African-Focused Asset Manager Launches Mining Hedge Fund

Nov 5 2009 | 2:47pm ET

African-focused hedge fund firm Scipion Capital has launched a mining fund which aims to capitalize on the recovery of the junior mining and natural resources sector in Africa.

The Scipion Mining & Resources Fund launched on Nov. 1 with $15 million of seed capital commitments, and the mangers of the fund say they expect it to make gains of over 50% annually. 

The fund is managed by Scipion’s Geneva-based CIO Nicolas Clavel, who will be supported by Andrew Garden, the firm’s head of structured trade finance, and Scipion’s research team in London.

Scipion is planning to partner with, and take equity stakes in, junior mining companies listed on the Sydney, Toronto and London AIM stock exchanges, all of which have mining operations across Africa. The investment team is supported by a an advisory boar comprised of six leading mining industry figures. According to the firm, the board will provide a unique insight into the market. The board will also advise on technical aspects of specific projects, such as engineering, geology and metallurgy.

 “There is no other fund in the market that offers investors this kind of opportunity,” said Clavel. “We believe that the fund will appeal to investors who want the security of fixed income with the reward of equities.”

Scipion will supply partner companies with funding that will allow them to initiate mining projects. Targets companies will typically have a market cap of up to $200 million.

Africa has over 80% of the world reserves of platinum, and more copper than any other region, while its companies have low level of debt, pay high dividends and can be bought at a more cost efficient price to earnings ratio than most other emerging markets.

“The junior mining industry in Africa has suffered badly in the last year, and the share prices of some companies have been slashed by up to 90%,” said Clavel. “Taking an equity stake in these companies, and providing the funding for their projects, allows us to give high returns to our investors as the share price goes up. The junior mining companies that did secure financing have achieved returns in excess of 100% this year, so the potential is there for all to see.”

The fund - which has a minimum investment of US$500,000 - is targeting international institutional and traditional hedge fund investors, including pension funds and endowments, wealth managers, funds of hedge funds,  HNWI’s, sovereign wealth funds, private banks and family offices.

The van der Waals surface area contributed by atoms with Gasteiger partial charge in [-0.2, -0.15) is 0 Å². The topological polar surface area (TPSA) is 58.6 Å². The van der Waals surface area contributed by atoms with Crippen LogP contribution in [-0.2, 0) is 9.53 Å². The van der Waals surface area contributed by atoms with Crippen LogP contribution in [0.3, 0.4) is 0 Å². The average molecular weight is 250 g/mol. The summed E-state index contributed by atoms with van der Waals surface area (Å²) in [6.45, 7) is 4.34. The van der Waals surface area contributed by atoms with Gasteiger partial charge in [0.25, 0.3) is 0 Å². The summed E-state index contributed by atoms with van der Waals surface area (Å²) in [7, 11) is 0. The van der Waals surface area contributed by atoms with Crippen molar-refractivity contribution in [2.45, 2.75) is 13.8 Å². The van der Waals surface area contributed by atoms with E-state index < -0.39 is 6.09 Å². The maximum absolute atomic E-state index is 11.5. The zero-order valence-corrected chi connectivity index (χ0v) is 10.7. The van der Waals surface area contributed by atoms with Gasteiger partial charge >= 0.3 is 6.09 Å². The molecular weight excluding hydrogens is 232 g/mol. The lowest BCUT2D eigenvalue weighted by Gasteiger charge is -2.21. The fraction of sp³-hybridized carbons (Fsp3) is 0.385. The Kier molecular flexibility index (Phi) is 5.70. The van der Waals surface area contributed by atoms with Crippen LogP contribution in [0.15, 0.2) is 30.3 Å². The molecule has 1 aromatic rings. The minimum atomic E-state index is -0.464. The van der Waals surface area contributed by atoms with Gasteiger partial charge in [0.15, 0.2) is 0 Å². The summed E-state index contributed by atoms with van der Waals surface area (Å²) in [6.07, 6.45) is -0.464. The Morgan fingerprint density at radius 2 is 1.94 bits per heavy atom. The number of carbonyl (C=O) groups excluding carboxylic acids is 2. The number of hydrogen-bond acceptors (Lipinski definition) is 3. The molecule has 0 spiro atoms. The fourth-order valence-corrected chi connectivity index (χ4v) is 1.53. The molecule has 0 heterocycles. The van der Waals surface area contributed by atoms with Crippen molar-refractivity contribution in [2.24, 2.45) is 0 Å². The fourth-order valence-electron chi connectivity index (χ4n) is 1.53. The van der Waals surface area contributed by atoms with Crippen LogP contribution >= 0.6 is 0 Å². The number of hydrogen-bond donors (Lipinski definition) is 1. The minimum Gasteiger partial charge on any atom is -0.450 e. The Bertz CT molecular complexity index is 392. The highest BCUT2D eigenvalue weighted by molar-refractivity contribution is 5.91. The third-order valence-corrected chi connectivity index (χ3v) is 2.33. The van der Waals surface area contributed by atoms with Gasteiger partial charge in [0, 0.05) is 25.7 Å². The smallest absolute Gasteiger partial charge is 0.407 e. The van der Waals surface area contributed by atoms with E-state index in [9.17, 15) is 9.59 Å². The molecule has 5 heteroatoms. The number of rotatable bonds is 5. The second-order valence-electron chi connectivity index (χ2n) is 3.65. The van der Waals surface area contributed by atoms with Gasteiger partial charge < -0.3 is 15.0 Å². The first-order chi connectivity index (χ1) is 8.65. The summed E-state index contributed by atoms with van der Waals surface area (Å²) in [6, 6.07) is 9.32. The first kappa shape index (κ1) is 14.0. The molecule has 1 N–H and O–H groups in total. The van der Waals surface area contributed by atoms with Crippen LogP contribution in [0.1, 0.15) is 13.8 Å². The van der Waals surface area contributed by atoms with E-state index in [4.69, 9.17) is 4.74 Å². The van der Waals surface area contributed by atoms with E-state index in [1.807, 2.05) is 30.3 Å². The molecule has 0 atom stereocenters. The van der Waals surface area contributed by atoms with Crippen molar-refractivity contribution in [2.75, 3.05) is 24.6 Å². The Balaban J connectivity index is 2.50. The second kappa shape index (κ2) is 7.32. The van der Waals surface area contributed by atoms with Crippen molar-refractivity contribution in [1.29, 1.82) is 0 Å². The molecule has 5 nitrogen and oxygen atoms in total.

The Mining & Resources Fund is domiciled in the Cayman Islands. The fund will employ a 2/20 fee structure. Citi Hedge Funds Services and Barclays Bank will act as administrators and custodians to the fund respectively. Deloitte are auditors to the fund.

Established in February 2007, Scipion has solid track record of investing in Africa. The Scipion Commodity Trade Finance Fund, launched in August 2007, has returned 22% since inception. The Scipion Alpha Seeker Fund, launched in May last year, has returned 9% in 2009. The firm is also the provider of the first pan-African investible index, the Scipion Ai40 Index Tracker Fund.


In Depth

'Smart Beta' Funds In Regulators' Sights, Hedgies May Be Next

Mar 26 2015 | 11:11am ET

Funds that mimic strategies used by active managers for a fraction of the cost could...

Lifestyle

Study: Both Marriage and Divorce Lead to Negative Hedge Fund Performance

Mar 25 2015 | 6:51pm ET

Trouble at home leads to trouble in the market for fund managers, according to researchers...

Guest Contributor

Concerned About Your HFT Exposure? Hedge It!

Mar 26 2015 | 1:06pm ET

High-frequency trading has been a persistent storyline for several years. The trading...

 

Sponsored Content

    Mar 9 2015 | 6:35am ET

    Kelly RodriquesKelly RodriquesAs more investors look to diversify, many are beginning to use retirement funds to invest in alternative assets such as private equity and real estate. Kelly Rodriques, CEO & President of PENSCO Trust Company, explains how companies can connect with those looking to use their retirement accounts in a different way. Read more…

Editor's Note